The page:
The Perfect Murder Case by Christopher Bush (1929)

When on 7 October, 193- the first of the “Marius Letters” letters arrived at the offices of several London newspapers and Scotland Yard announcing “I am going to commit a murder…on the night of the 11th”, the inclination was to take it as a hoax. Subsequent letters arrive containing further information, each stoking speculation and theories. Is this a game, or is there someone who out there who believes that, not only is the murder necessary, but that they will not be caught? 

Then at 7:37 pm 11 October, Scotland Yard receives a call with the message, “A murder has been committed!” The police race to where the call has been traced, the home of Thomas Richleigh.  And Richleigh is indeed dead, killed within moments of the arrival of the police, a knife protruding from his chest, in a room with all of the doors and windows locked from the inside. 

While the police have been unable to prevent the crime, their investigation soon reveals a motive and suspects that are all too obvious. Richleigh was a thoroughly disagreeable man with four nephews who will inherit his estate. Unfortunately, each and every one of them also has a watertight alibi. 

Former Scotland Yard Detective John Franklin, now head of Durangos Limited private enquiry department, has also been working on case. Ludovic Travers, Durangos’ financial wunderkind, has taken an interest as well, so much so that he arranges events so as to be at the crime scene with the police. For the police this case, which “seemed to abound with clues” at the outset, ultimately grinds to a halt. It is left to Franklin and Travers to continue the investigation. But they come to realize that in order to solve the case they will need to prove the impossible.

Damn the impossibilities…A man of keen intelligence actually announces that he can’t be caught. He flaunts before everybody the assertion that the police can have no chance. And why? Because he found a way to murder a man and not be there, or he may have discovered how to be in two places at once. And yet you people will persist in looking for the possible.”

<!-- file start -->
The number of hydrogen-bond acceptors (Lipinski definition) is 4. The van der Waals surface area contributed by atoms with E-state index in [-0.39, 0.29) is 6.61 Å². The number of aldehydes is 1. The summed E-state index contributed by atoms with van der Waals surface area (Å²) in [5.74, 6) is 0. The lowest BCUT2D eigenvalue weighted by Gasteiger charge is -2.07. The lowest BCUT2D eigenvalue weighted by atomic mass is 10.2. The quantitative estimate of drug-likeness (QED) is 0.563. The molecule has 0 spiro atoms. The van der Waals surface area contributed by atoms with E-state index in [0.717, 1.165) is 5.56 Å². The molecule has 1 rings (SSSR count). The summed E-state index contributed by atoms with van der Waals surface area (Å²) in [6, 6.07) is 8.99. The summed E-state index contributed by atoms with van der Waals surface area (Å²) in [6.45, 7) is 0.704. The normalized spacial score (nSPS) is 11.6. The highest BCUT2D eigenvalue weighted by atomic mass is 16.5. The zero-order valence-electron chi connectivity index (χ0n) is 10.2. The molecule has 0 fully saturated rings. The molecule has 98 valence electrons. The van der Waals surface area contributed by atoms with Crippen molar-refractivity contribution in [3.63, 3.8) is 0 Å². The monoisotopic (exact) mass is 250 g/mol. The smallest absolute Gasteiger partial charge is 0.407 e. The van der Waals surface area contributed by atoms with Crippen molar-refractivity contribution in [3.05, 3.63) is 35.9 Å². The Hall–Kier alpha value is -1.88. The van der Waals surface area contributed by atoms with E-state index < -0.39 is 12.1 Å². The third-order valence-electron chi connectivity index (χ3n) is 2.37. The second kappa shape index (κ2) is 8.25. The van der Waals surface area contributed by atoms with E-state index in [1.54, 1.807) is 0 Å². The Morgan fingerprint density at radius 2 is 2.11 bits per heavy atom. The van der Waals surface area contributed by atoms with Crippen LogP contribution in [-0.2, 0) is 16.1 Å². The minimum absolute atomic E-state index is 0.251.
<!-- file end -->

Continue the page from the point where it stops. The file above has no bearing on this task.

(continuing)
This was very enjoyable to read. It has an intriguing storyline that is well plotted with good pacing. The prologue was very intriguing, offering three events related to the crime which offered the reader “the solution to the mystery or at least its main ingredients”. I tried very hard to keep it in mind as I read and it was fun to take the information obtained from the investigations and try to tie them to the prologue.

What is very different about this story is that the how, and the who are actually revealed, while not early, earlier than you might expect. But it is that revelation on which the story depends. It becomes more about how to lay the crime at the feet of the culprit, which allows for some ingenious thinking, and some very good scenes between Franklin and Travers. While Franklin is the principle investigator, Travers provides insight where needed. And though the actual time he spends contributing to the case is small, it is by no means insignificant. It is he who solves the locked room scenario as well as making the connection between two outwardly unrelated events. If I have one quibble, it would be that his character is not seen more.

My Judgement – 4.25/5

Prior Rulings – The Puzzle DoctorThe Grandest Game in the WorldNorthern ReaderA Crime is AfootThe Moonlight DetectiveDo You Write Under Your Own Name

3 thoughts on “The Perfect Murder Case by Christopher Bush (1929)

  1. Pingback: Dead Man Twice by Christopher Bush – Bedford Bookshelf

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